The report outlines the efficiencies to date which include significant improvements in rink lighting, solar installations, fuel cell implementations, concessions changes, and more.  What is more impressive is that each club has created their own sustainability goals.  The MN Wild for example, have already reduced their carbon footprint by 35% as they make their way to their 80% goal.  They also already met their initial goal of reducing trash by more than 50%.  In an era where all we often hear about in professional sports is championships, the agony of defeat, and criminal behavior; it is nice to see the NHL making calculated investments on improving their own sustainability.

Litigious Shenanigans

Anyone who knows me or has read some prior blog posts knows I am a huge fan of Tesla Motors (TSLA) and electric vehicles in general. The math of electric cars is undeniably compelling and will be the subject of a future blog post.

TSLA has been on the receiving end of countless lawsuits in recent years by automobile dealer associations and others. Georgia, Massachusetts, Minnesota, New York, and Virginia and others have lawsuits in various stages of flight and appeals trying to completely block TSLA from selling to consumers, limiting how many vehicles they can sell, etc. In fact, it is currently illegal in Arizona, Maryland, New Jersey, and Texas for TSLA to sell directly to consumers. Despite this TSLA has stores in many states (see map above) including those that block the direct sale, where consumers can get more information, see and drive the car, and then go home and order online. The core argument of this litigation is that the direct sales model TSLA has violates state automotive franchise rules and that the TSLA sales model would set a precedent that ‘threatens the way independent franchises have sold and serviced vehicles for eight decades’.

This type of argument is so monolithic and predictable, with obvious$ motivations. It is unclear to me how this is a different approach than a local grocery store trying to block a farmers market or girl scout from selling cookies. It was not too many years ago when the big three sat with their hands out asking for a bailout simply because they were unable to adapt to the changing needs of consumers and watched competitors like Toyota make record profits by selling efficient and reliable cars. You would think that the auto industry would be watching the success TSLA is having and implementing options for adapting their sales model and products to compete, similar to what big box retailers had to do to compete with Amazon. The auto industry should also be reveling in the fact that TSLA recently made their patents public.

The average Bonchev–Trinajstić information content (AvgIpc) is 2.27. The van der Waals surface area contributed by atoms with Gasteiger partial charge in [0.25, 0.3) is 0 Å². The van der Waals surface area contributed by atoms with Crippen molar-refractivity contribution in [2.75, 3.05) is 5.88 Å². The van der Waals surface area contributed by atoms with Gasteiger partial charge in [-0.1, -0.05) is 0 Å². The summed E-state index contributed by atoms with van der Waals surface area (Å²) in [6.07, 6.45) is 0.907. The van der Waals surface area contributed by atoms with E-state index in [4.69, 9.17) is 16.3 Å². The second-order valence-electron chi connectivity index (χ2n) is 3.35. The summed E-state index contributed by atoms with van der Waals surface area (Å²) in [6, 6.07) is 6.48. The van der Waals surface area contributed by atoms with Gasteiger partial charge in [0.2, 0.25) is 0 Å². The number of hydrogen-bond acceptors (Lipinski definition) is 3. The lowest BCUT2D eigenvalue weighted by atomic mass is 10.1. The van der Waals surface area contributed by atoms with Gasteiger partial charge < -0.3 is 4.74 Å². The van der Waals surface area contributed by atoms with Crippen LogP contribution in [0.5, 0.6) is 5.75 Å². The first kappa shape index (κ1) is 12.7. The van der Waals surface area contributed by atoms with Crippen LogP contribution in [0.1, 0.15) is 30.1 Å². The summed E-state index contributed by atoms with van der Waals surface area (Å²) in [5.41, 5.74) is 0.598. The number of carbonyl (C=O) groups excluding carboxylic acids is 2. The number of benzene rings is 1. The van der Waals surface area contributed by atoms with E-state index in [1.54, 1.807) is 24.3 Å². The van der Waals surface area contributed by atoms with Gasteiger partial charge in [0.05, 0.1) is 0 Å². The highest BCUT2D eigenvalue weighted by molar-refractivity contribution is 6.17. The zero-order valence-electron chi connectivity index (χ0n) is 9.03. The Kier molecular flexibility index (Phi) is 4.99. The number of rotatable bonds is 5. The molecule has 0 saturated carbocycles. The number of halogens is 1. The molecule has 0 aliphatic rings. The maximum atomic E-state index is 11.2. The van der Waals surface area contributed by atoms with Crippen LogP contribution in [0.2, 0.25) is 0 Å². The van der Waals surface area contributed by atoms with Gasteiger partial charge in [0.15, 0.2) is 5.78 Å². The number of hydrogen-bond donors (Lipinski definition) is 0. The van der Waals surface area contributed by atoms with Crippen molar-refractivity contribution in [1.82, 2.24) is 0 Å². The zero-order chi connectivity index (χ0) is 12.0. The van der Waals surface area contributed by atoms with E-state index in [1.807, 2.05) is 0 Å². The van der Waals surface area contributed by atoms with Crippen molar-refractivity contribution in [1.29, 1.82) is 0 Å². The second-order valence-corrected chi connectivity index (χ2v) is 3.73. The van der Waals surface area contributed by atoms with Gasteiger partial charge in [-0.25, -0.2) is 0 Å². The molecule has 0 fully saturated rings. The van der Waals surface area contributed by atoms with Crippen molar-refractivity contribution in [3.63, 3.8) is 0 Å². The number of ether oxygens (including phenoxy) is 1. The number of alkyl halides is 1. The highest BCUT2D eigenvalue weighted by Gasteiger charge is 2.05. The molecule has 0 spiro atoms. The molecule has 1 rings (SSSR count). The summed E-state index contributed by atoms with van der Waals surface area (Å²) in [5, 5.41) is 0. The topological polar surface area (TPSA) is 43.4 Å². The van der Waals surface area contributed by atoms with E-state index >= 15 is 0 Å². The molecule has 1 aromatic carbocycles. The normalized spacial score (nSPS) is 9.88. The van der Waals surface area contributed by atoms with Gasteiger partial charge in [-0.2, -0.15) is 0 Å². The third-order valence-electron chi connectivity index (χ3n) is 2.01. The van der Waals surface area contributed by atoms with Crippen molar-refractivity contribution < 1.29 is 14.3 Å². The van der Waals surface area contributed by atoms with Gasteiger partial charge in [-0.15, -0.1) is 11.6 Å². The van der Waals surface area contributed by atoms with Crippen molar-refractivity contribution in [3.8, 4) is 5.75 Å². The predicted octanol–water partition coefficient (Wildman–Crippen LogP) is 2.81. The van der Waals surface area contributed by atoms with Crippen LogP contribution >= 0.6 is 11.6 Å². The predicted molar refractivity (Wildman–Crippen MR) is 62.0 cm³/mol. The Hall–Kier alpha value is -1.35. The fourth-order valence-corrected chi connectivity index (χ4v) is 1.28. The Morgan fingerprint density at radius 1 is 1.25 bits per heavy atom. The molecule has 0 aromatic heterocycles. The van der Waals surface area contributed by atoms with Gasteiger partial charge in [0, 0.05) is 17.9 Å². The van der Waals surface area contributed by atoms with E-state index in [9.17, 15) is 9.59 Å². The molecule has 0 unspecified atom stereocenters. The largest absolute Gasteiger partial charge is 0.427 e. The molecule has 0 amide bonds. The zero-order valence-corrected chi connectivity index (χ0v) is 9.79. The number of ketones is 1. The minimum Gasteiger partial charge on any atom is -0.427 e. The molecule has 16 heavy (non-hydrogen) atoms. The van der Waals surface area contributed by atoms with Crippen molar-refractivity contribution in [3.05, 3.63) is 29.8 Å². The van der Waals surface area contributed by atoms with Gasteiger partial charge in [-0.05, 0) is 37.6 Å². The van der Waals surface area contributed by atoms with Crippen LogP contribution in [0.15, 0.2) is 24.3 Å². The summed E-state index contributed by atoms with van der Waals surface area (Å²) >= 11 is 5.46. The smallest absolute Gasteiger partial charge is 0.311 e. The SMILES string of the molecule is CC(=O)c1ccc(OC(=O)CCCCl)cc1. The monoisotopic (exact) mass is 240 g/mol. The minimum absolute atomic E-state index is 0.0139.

In his “All Our Patent Are Belong To You” blog post, CEO of TSLA Elon Musk wrote: “Given that annual new vehicle production is approaching 100 million per year and the global fleet is approximately 2 billion cars, it is impossible for Tesla to build electric cars fast enough to address the carbon crisis. By the same token, it means the market is enormous. Our true competition is not the small trickle of non-Tesla electric cars being produced, but rather the enormous flood of gasoline cars pouring out of the world’s factories every day.” Of course the release of the patents initially scared Wall Street who thought perhaps Elon was having a Tony Stark (Ironman) like moment but despite all of the obstacles and naysayers, TSLA stock has had over 1000% growth in a few short years. At a time where numerous other companies are fleeing for tax inversion benefits or cheap overseas labor, it appears as though later today TSLA will officially announce that Nevada will be the site of the new 5 billion dollar battery factory which will create 6,500 jobs in northern Nevada. Seeing a CEO with the passion, vision, and ethical fiber to put environmental stewardship in high regard is refreshing and I look forward to the continued innovation.

Tainted: North Dakota